Mark Messier has great memories of New York City from his Stanley Cup win in 1994. Now he’s hoping to help the next generation get on the ice in Gotham.
NEW YORK, NY – For a city that boasts so many people, New York is surprisingly poor when it comes to developing hockey players. Sure, Joey Mullen has a great legacy, but in recent years, there haven’t been too many NHL prospects from the area.
Carolina pick Brett Pesce comes from Tarrytown, where the Rangers practice, while New Jersey prospect Steven Santini hails from the exurb of Mahopac. In the 2014 draft, fans can look for high-flying left winger Sonny Milano of Long Island, but there aren’t a ton of other big names.
Hall of Famer Mark Messier is beloved in New York thanks to his play and leadership in 1994, when he steered the Rangers to the franchise’s first Stanley Cup title in 54 years. Now, he’s helping the grassroots in the city by working for the Kingsbridge National Ice Center project, which would bring nine rinks to a new complex developed from an old armory in the Bronx.
“I always go back to ’94 when we transformed the game in this area on so many levels,” Messier said. “People who never paid attention to hockey all of a sudden became fans, only to turn around and find out it’s not easy to be a hockey player, or to skate. Here we are again 20 years later still without the facilities and I think New York deserves better.”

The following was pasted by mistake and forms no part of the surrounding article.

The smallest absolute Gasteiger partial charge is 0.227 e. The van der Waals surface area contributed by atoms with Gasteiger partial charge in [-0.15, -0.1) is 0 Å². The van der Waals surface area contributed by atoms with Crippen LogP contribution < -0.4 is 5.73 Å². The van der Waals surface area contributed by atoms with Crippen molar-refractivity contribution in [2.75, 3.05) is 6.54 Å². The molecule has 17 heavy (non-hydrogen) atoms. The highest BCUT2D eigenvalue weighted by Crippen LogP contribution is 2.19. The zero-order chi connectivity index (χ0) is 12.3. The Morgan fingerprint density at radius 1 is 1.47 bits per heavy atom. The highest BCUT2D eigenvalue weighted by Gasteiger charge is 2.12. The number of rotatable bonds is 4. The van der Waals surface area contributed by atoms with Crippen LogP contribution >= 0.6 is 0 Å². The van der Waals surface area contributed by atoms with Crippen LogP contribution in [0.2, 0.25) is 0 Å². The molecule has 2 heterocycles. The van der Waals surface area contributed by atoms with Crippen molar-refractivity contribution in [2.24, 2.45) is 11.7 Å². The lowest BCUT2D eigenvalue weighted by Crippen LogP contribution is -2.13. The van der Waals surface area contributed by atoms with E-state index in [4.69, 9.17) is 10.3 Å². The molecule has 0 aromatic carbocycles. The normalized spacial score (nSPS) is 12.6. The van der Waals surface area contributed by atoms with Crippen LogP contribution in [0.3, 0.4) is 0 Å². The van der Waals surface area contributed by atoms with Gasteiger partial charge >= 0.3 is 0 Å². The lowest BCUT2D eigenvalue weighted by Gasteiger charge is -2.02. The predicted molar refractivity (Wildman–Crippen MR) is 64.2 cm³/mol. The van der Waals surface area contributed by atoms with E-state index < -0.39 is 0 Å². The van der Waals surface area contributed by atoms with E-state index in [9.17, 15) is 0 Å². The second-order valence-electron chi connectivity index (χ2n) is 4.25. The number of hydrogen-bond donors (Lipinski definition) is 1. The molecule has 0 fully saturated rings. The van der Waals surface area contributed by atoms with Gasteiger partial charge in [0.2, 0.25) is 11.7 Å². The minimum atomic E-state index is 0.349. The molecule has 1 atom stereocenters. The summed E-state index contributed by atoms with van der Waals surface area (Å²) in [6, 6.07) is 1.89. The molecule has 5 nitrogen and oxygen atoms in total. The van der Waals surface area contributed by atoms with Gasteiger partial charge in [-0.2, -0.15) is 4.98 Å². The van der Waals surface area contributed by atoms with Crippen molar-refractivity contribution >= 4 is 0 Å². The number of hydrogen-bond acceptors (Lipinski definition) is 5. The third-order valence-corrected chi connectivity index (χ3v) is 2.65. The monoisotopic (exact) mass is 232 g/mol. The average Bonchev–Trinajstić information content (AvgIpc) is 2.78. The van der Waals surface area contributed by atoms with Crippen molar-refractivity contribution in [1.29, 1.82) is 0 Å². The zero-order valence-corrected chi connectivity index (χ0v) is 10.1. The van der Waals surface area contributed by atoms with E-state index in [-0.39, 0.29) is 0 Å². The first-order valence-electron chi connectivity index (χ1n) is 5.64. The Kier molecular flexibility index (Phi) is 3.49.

The project has actually hit a snag, but there’s no doubt the city is under-served in terms of hockey facilities. A lack of arenas in New York proper goes a long way toward explaining why so few NHLers or prospects hail from an area that has done so well developing other athletes. You only need to look at basketball and Harlem’s Rucker Park to see what can happen when locals have a place to play a sport.
In many cases, hockey’s prohibitive cost has deterred the families of children who cannot afford the equipment and the ice time and though programs have made in-roads in those areas, simply having a massive venue in New York City would be huge for the youth, no matter what their background may be.
“In today’s day, I believe education through sports is important, inspiring kids and giving them something to hang onto,” Messier said. “And that’s what we intend to do with Kingsbridge; we intend to inspire kids and give them another choice, do something they’ve never had the opportunity to do. The kids in New York deserve that, especially with three teams in the metropolitan area.”
Messier noted that Kingsbridge will not just inspire hockey dreams, but also figure skating, curling and speed skating. But in a town where the Rangers are back in the Cup final for the first time in two decades, it’s not wild to suggest there will be a spike in interest thanks to the 2013-14 squad.
Messier’s boys became instant legends in town and even though the Kingsbridge project is still years away (2017 was the original target), it would have a dramatic effect on both New York and the hockey world at large. As No. 11 knows, New Yorkers don’t forget their heroes.
“Riding the 4 train up to the Bronx and getting acknowledged,” Messier said, “through Brooklyn, through the Five Boroughs…it’s hard to believe it’s 20 years later, still getting congratulated and hearing how much it meant to people.”